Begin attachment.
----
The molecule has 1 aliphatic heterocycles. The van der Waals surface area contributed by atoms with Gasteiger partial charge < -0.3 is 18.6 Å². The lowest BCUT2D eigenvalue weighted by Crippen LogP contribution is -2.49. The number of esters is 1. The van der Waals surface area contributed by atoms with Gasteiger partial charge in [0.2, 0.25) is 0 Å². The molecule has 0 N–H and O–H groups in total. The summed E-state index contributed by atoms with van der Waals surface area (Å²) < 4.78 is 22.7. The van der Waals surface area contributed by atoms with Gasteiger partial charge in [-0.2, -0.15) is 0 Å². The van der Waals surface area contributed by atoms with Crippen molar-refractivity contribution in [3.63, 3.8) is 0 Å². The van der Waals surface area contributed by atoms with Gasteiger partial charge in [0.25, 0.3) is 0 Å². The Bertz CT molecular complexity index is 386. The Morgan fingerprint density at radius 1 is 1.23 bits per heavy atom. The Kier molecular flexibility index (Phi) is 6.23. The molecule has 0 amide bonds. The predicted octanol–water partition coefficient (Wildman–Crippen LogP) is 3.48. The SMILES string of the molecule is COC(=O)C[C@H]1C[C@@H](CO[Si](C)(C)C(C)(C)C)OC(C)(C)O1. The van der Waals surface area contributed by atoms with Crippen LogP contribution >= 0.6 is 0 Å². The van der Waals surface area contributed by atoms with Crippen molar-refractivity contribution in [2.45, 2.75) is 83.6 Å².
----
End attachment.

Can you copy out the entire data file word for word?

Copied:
The molecule has 1 aliphatic heterocycles. The van der Waals surface area contributed by atoms with Gasteiger partial charge < -0.3 is 18.6 Å². The lowest BCUT2D eigenvalue weighted by Crippen LogP contribution is -2.49. The number of esters is 1. The van der Waals surface area contributed by atoms with Gasteiger partial charge in [0.2, 0.25) is 0 Å². The molecule has 0 N–H and O–H groups in total. The summed E-state index contributed by atoms with van der Waals surface area (Å²) < 4.78 is 22.7. The van der Waals surface area contributed by atoms with Gasteiger partial charge in [-0.2, -0.15) is 0 Å². The van der Waals surface area contributed by atoms with Crippen molar-refractivity contribution in [3.63, 3.8) is 0 Å². The van der Waals surface area contributed by atoms with Gasteiger partial charge in [0.25, 0.3) is 0 Å². The Bertz CT molecular complexity index is 386. The Morgan fingerprint density at radius 1 is 1.23 bits per heavy atom. The Kier molecular flexibility index (Phi) is 6.23. The molecule has 0 amide bonds. The predicted octanol–water partition coefficient (Wildman–Crippen LogP) is 3.48. The SMILES string of the molecule is COC(=O)C[C@H]1C[C@@H](CO[Si](C)(C)C(C)(C)C)OC(C)(C)O1. The van der Waals surface area contributed by atoms with Crippen LogP contribution >= 0.6 is 0 Å². The van der Waals surface area contributed by atoms with Crippen molar-refractivity contribution in [2.45, 2.75) is 83.6 Å².